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Slow running vs fast walking

Published 16 December 2020. Written by Chris Worfolk.

Woman walking down a road

If you are a runner, maybe you have been told to slow down. This could be because you are looking to build up distance on your runs, or maybe your coach wants you to try low heart rate running.

This can feel frustrating as if you are a slower runner in general, it can feel like walking. But is it the same thing? In this video, I put things to the test.

I started by walking one kilometre up the canal, monitoring my heart rate and pace. I then slowly ran back, trying to keep my pace as low as possible and my heart rate firmly in zone 2. I hypothesised that even though it felt like walking, it would actually be much faster.

This turned out not to be the case. My power walk turned out to be 7:58 while my run kilometre was 7:45. Not much of a pace difference! Although, 13 seconds is still a difference especially as I was really going for it on the walk and deliberately slowing myself down on the run.

Does this mean walking is the same as running, then?

The data suggests not. Why? Because my heart rate showed significant differences. I averaged 108 bpm during the walk and 146 bpm during the run. These numbers suggest that even though the pace was similar, the run portion would be fare more beneficial to building up my aerobic base. Walking simply is not taxing enough to get the heart rate where we need it.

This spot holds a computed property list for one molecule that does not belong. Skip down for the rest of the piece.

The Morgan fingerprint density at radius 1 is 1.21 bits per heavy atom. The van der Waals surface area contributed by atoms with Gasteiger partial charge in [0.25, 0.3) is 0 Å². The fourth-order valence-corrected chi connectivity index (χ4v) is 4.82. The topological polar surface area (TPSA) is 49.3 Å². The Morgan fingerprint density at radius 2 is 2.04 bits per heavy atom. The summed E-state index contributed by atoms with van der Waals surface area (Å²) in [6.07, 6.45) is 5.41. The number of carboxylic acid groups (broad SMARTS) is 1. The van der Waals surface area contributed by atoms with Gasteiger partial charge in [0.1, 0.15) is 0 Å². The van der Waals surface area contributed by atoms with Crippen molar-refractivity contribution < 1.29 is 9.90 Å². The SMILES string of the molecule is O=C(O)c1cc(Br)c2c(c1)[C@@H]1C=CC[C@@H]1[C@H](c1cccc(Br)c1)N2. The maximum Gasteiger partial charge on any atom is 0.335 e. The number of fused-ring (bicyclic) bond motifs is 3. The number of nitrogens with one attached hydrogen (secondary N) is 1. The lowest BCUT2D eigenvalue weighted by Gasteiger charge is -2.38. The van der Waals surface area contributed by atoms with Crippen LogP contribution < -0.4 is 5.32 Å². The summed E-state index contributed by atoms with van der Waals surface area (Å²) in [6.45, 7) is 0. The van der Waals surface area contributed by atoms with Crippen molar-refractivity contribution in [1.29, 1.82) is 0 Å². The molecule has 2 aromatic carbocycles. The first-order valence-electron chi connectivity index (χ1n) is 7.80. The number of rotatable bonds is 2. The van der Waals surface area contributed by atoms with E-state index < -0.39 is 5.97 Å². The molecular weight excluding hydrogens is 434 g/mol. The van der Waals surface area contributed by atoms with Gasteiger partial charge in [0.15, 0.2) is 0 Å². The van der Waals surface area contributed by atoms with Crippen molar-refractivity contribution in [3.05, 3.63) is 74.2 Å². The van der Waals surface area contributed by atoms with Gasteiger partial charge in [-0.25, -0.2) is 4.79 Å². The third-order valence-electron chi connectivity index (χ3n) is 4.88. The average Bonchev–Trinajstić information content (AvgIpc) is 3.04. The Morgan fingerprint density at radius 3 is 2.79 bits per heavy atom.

This was not a very scientific test: I did one rep using an optical heart rate monitor, with little warm-up and wearing a hoodie. But the difference is stark and difficult to account for by any of those factors.

The other issue with walking is that for training to be effective, it should be as specific as possible. If you want to run faster or further, you want to recruit the muscles involved in running. Slow running will recruit these muscles more effectively than walking.


Slow running may feel as flow as walking. But if you want to improve your running, walking is no substitute. If you want to build your aerobic base, slow running is the best way.